General Question

susanc's avatar

How have you helped a young kid you love to deal with the challenges of emerging sexuality?

Asked by susanc (16134points) September 2nd, 2008

I’m not fishing for pedophile stories. I’m asking about how parents or other grown people help their kids know how to handle the intensity of it all.

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11 Answers

augustlan's avatar

Talk early and often about sexuality, and it’s attendant benefits and consequenses.

susanc's avatar

More details, please. What did someone say to you that helped? What have you told kids that helped? How do you know?

gailcalled's avatar

I was a coward when my kids were adolescent; but luckily the Quaker school they addended had sex-ed and did a terrific job. My best (and craven) efforts were to leave books with all the explicit materials on our kitchen table.

I discovered by trial and error with my fiancé. STDs were really not an issue. (The female orgasm was a well-kept secret back in the 50s. But we figured that out too.)

augustlan's avatar

No one said much of anything to me…I learned the hard way(s). My children are still young, the oldest being 14, so I can’t really say if our many conversations on the subject will help them, yet. I’ve tried to be very honest about the good, the bad, and the ugly. Some of the many topics we’ve covered are: Sexuality is a normal part of life; it has many good aspects – loving, the greatest gift you can give of yourself, feels wonderful, intimacy; and some not so good – pressure, unwanted pregnancy, STDs, hurts the first time; how to prepare – birth control, STD prevention; how to know when you need to prepare – you are in a stable, loving, monogamous relationship with a trustworthy person, the person is worthy of the greatest gift, you are old enough to make a responsible choice; suitableness of a partner – any race, religion, gender is ok as long as you treat each other well. I hope it is all enough to save them some of the heartache I’ve experienced.

Judi's avatar

I had someone help me when my daughter was a teenager. She was a hand full! She was Jr high age and in juvenile hall actually, and our pastor was there counseling her and comforting me. As we sat in the waiting area I asked him “why in the heck is she wearing these baggy men’s clothes from goodwill? (can you guess about how old she is now by that?) “She is such a beautiful girl and she looks so awful!”
This wise old pastor said to me, “Do you think that maybe her body is changing and she is s uncomfortable with it she is trying to hide it?”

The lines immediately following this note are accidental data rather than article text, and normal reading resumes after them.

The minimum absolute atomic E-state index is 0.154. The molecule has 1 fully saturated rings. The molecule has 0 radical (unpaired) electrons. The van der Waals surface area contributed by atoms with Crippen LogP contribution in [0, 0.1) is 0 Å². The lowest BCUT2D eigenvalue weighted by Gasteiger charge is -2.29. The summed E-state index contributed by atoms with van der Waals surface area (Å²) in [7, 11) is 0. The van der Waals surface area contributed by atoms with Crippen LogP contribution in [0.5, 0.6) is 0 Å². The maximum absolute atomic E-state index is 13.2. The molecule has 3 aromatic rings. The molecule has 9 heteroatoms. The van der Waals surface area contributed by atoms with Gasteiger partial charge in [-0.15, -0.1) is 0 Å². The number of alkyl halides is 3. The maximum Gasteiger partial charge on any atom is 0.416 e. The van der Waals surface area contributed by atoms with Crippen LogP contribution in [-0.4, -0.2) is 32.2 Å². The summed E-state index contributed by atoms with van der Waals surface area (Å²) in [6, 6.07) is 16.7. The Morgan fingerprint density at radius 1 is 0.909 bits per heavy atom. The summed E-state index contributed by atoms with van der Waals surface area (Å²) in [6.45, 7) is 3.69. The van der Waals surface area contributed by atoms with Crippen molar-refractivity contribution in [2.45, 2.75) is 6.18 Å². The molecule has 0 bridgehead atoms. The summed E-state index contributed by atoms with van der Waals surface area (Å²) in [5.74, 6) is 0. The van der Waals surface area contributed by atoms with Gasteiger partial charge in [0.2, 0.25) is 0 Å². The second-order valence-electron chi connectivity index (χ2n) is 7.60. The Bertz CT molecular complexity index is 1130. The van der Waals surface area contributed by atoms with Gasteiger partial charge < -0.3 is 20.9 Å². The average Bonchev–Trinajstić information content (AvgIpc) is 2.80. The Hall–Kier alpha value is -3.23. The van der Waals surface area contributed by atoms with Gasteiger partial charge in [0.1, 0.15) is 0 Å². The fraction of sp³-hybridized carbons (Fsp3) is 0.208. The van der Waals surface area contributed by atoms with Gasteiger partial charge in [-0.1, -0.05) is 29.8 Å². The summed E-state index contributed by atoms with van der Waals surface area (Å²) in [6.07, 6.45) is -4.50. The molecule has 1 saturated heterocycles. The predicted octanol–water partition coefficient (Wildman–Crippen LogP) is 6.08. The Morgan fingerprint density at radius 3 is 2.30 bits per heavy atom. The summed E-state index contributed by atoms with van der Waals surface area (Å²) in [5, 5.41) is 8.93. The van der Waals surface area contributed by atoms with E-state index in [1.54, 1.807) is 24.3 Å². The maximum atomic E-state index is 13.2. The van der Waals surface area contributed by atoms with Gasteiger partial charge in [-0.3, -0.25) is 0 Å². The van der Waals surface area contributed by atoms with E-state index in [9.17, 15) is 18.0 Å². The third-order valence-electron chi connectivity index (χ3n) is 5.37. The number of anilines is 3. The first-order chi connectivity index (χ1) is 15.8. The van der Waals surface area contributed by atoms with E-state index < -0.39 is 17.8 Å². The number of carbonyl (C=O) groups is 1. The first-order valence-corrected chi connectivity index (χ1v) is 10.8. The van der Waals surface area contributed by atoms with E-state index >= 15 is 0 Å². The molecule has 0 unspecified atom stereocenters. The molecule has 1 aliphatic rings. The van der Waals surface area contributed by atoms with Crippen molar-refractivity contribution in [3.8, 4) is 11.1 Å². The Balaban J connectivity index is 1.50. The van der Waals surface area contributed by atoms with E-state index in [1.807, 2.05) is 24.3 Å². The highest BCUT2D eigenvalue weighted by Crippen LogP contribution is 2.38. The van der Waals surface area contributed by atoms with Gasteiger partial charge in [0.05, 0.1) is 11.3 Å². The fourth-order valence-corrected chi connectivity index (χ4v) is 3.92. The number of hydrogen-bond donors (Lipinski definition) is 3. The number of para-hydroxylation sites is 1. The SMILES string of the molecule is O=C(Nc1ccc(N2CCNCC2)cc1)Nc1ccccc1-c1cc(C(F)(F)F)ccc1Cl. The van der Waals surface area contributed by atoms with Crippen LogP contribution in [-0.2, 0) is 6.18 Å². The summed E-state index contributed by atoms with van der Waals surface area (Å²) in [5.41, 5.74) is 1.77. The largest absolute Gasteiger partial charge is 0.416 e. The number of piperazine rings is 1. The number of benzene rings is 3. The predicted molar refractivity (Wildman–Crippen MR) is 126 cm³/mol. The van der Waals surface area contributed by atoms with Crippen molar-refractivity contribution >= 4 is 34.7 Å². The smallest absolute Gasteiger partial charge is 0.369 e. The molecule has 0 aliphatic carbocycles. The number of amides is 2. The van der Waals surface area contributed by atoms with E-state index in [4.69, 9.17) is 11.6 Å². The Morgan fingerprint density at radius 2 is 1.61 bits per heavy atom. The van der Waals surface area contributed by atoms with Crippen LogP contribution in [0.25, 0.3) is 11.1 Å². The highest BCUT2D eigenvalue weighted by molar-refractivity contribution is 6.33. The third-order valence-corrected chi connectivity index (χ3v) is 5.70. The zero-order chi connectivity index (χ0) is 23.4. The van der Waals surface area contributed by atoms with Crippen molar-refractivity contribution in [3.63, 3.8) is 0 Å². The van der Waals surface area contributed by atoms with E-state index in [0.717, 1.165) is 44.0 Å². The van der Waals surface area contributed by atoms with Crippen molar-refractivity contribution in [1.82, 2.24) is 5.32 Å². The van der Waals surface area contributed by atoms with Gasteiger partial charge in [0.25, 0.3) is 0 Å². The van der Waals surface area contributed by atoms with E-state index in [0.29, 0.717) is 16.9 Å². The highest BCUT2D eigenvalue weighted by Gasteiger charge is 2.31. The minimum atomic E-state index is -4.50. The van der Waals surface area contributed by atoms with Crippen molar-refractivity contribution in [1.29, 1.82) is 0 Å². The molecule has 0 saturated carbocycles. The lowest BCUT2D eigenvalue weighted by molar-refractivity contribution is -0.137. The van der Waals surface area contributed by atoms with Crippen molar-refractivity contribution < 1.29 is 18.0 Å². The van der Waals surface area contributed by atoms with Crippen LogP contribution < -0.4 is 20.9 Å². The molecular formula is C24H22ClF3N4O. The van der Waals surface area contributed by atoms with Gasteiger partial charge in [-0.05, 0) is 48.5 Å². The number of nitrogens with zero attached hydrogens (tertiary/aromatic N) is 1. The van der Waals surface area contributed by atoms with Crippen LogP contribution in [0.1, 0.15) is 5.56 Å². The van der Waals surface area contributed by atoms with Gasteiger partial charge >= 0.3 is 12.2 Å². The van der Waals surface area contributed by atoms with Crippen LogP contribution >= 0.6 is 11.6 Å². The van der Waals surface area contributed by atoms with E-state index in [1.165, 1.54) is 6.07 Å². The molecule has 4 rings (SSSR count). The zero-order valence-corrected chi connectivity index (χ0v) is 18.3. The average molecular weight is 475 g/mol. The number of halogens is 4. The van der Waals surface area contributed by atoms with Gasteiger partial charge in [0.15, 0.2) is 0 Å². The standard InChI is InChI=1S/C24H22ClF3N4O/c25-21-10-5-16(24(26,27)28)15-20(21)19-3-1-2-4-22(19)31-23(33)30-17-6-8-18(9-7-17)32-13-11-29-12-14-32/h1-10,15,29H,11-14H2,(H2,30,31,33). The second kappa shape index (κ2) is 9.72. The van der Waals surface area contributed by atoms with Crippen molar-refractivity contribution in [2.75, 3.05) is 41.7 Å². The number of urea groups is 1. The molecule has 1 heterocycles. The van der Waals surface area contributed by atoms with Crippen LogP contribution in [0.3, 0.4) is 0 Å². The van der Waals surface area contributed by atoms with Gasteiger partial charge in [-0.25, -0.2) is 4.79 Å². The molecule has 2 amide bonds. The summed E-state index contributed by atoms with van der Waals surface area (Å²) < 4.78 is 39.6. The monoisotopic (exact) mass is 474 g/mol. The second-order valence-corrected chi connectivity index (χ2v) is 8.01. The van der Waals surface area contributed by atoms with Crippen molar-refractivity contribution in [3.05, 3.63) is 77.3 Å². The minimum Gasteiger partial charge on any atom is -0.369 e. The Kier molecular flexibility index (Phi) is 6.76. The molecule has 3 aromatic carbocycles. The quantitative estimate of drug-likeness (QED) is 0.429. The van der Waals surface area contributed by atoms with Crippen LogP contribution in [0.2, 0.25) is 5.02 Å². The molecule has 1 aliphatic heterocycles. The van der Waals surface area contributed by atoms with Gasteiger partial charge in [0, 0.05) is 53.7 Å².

Years later after my daughter was a mother herself and had been a youth director in a church I talked to her about that. She told me he had the nail on the head. Sometimes in our frustration and embarrassment to deal with behavior that stigmatizes a family, we forget to look into the heart of the person and understand where the behavior is really coming from.
On another note, I bought my other daughter a book called “What’s happening to My Body.” Lots of family discussions about that one!

gailcalled's avatar

I would do it much differently if I could do it again. I can say all the words aloud now and so can my daughter.

SeekerSeekiing's avatar

I talked to my kids early on…I used correct words for body parts. I talked about how strangers wouldn’t LOOK like strangers. How they were to go with no one unless they gave the family ‘password.’ I told them I might send neighbors to test them for me [I did, they passed]

We talked about good touch and bad touch and how if someone did that they’d really really threaten you by saying they’d kill your or your parents but that’s because they don’t WANT you to tell you folks, cause then they’ll be arrested.

I told my son that if he didn’t keep his penis in his pocket and he got some girl pregnant—his days of childhood would be over. He’d be a father. He’d get a part time job and support that child. He’d go to school, work, come home and help take care of his baby.

I told my daughter the same only with different words.

I told them that their gonads did not run ahead of them, with them holding on saying, “NO,
I don’t want this to happen.” [in answer to ‘it just happened.” We talked about the steps that lead to sex and how it could have been avoided. We talked about choices, and that sex IS a choice.

We read books and had open discussions. So open that sometimes my teens would bring other teens to me with their questions.

We discussed all the myth and rumors going about, like you can’t get pregnant the 1st time, etc…

I told them I don’t really want you to have sex before your brain has quit growing, but if you do—you definitely need birth control. I can’t be with you 24–7—so if you need birth control. Tell me and I’ll get it for you—no lectures.

Mostly I tried to encourage open talk and instill personal responsibility.

gailcalled's avatar

@Seeker; I wish that I had had you as a parent.

SeekerSeekiing's avatar

Thanks Gailcalled, I think it was because I was so unprotected…

Hawaiiguy's avatar

If you are the adult, do not be niave about what you think they should know. Tell them everything and try to be as cool about it as possible. If you appear squirmish or shy about it it will make the kid feel the same way. Act like the conversation is no big deal, but also act like the subject matter is a big deal. It worked great for me

PeterM's avatar

My son is only six, so this topic hasn’t come up a lot…but when he has questions, I try to answer them honestly, within reasonable limitations. My father told me the basic facts when I was pretty young, and I think that worked out well enough.

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